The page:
The AC 1000 took on the second lift by itself: This time, the crane had to lift a 12 meter-long plastic pipe with a diameter of eight meters and a weight of 25 tonnes. Once this pipe was attached to the spreader, crane operator Robert Gruber lifted the load at a radius of 23.7 meters. Once lifted to a height of 78 meters , the AC 1000 was able to set down the second pipe on top of the first one. The particular challenge in this case was that crane had to hold the pipe in position for five hours until the special adhesive required to join the two pipes was fully cured. “That was easy to do with the AC 1000 as well. The crane had already proven to be an outstanding machine during the two lifts,” reports Robert Gruber, who not only found the crane performance on the road and the cab comfort impressive, but the short setup times as well – especially the time saved by the ease with which the outriggers were mounted and the fact that the main boom could be left on when traveling on the road.
The Terex® AC 1000 All Terrain Crane
The nine-axle Terex AC 1000 is the world’s most powerful all-terrain crane that can travel on public roads with its 50 meter main boom on. With 20,31 meters in length, the AC 1000 is remarkably compact and maneuverable for a 1,200 tonne capacity class crane. The machine can travel with its 50 m-long main boom on public roads to nearly any location in the world and has the fastest setup times of any crane in its category thanks to its patented luffing jib erecting system. Having a maximum system length of 163 m, the wide selection of extensions and attachments for the unit have been designed for transportation on standard trailer trucks, eliminating the expensive and time-consuming process of obtaining permits and having to use special-purpose vehicles.
The AC 1000 is available with a 50 or 100-meter main boom, which is equipped with a patented, open nose sheave that makes it particularly easy to attach additional boom segments. This allows short rigging times to reach a 100 meter lifting height. In addition, the optional SSL system increases the machine’s lifting capacity for a variety of applications.
The ergonomically designed crane cab, which can be tilted 20° upwards, is equipped with an integrated IC-1 touchscreen control system. This system allows operators to have quick access to important information such as wind speed, wind direction, hook load, rated lifting capacity, reach, boom length, and calculated and actual outrigger loads by simply tapping the screen.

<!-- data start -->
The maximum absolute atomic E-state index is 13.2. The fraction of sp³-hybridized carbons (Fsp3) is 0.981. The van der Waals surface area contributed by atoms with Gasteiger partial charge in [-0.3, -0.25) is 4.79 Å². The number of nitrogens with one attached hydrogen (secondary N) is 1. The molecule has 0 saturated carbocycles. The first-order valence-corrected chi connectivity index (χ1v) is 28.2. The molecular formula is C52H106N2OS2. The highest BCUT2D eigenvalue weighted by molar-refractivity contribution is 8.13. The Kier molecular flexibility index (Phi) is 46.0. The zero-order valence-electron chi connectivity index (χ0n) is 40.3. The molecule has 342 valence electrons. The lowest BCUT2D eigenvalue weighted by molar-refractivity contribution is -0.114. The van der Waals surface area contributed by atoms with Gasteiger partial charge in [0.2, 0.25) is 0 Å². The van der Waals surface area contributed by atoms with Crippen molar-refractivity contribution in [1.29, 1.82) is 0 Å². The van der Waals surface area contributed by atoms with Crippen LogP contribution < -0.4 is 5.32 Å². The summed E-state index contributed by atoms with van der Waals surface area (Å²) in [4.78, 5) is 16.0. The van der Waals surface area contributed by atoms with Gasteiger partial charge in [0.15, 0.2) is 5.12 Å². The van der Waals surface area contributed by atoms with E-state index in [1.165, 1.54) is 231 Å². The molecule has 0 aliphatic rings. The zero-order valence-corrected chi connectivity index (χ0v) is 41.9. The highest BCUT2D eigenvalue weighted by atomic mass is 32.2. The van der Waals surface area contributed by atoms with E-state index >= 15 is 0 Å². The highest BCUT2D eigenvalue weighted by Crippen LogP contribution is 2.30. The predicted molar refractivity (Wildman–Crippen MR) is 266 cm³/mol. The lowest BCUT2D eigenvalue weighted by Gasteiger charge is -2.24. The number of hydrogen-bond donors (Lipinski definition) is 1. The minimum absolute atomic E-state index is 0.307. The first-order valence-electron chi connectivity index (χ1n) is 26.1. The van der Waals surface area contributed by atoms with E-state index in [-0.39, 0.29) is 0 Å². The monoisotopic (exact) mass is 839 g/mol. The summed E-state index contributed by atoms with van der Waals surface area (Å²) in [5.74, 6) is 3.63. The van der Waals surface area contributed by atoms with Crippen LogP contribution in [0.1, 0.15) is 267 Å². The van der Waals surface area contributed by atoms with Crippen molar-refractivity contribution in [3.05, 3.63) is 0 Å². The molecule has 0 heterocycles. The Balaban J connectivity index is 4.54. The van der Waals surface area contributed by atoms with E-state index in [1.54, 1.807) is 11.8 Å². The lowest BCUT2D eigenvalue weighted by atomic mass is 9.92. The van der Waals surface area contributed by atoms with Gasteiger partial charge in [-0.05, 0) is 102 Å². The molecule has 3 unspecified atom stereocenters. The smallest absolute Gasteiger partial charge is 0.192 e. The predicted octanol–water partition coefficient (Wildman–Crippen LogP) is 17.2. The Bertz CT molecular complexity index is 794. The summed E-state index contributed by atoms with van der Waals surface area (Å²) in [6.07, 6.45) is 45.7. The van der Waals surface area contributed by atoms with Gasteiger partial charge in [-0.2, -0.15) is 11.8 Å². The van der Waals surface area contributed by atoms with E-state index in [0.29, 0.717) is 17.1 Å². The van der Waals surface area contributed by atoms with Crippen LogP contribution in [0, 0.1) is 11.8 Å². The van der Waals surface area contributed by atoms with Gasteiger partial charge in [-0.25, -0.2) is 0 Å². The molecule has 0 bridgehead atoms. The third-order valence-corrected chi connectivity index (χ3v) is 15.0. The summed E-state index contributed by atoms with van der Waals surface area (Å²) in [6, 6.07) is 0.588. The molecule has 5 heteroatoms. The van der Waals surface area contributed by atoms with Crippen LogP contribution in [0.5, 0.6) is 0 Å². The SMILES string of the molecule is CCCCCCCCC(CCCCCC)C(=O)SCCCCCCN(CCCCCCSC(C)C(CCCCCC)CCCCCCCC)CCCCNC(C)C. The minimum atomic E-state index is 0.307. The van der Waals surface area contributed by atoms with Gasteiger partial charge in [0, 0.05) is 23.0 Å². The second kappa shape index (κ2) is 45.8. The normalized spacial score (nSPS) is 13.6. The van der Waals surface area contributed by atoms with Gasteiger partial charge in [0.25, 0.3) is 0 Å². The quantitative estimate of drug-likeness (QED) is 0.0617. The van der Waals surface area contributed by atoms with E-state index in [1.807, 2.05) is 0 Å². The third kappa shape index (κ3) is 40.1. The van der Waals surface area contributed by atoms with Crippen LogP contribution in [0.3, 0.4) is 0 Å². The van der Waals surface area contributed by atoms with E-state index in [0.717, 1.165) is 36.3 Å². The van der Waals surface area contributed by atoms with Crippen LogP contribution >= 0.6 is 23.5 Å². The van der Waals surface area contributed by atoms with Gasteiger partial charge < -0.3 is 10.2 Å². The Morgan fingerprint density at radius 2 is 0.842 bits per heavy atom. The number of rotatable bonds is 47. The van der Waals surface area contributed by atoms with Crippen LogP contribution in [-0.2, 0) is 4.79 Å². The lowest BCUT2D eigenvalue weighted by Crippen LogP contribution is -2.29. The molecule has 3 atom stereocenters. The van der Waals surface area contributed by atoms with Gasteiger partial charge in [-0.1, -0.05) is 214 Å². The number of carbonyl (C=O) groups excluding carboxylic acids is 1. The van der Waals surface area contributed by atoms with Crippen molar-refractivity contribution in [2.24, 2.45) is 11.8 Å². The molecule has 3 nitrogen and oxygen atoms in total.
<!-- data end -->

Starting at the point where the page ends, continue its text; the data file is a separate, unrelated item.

The Terex® AC 1000 reaches travelling speeds of up to 80 km/h. A variable-ratio steering system with active, speed-sensitive, electronically controlled rear axle power steering provides excellent maneuverability and cornering stability. The crane length is 20,31 meters.
Felbermayr Holding GmbH, headquartered in Wels, Austria, is the umbrella organization for 16 subsidiaries that focus primarily on transportation and lifting equipment, as well as civil engineering and building construction projects. The corporate group currently employs 2,000 specialists in the areas of special transportation, mobile crane and working platform rentals, heavy lift handling, civil engineering, and building construction. With 51 locations in 14 countries, the Felbermayr group of companies has a strong presence across all of Europe, and the fact that the transportation and lifting equipment industry and the construction sector complement each other so well has enabled Felbermayr to establish a successful position on the market as a full-service provider in both segments for years now.
For more information, please visit www.felbermayr.cc
Terex Corporation is a diversified global manufacturer of a broad range of equipment that is focused on delivering reliable, customer-driven solutions for many applications, including the construction, infrastructure, quarrying, mining, shipping, transportation, refining, energy, utility and manufacturing industries. Terex reports in five business segments: Aerial Work Platforms; Construction; Cranes; Material Handling & Port Solutions; and Materials Processing. Terex offers financial products and services to assist in the acquisition of equipment through Terex Financial Services. More information can be found at TEREX®
Author; Agustin Dominguez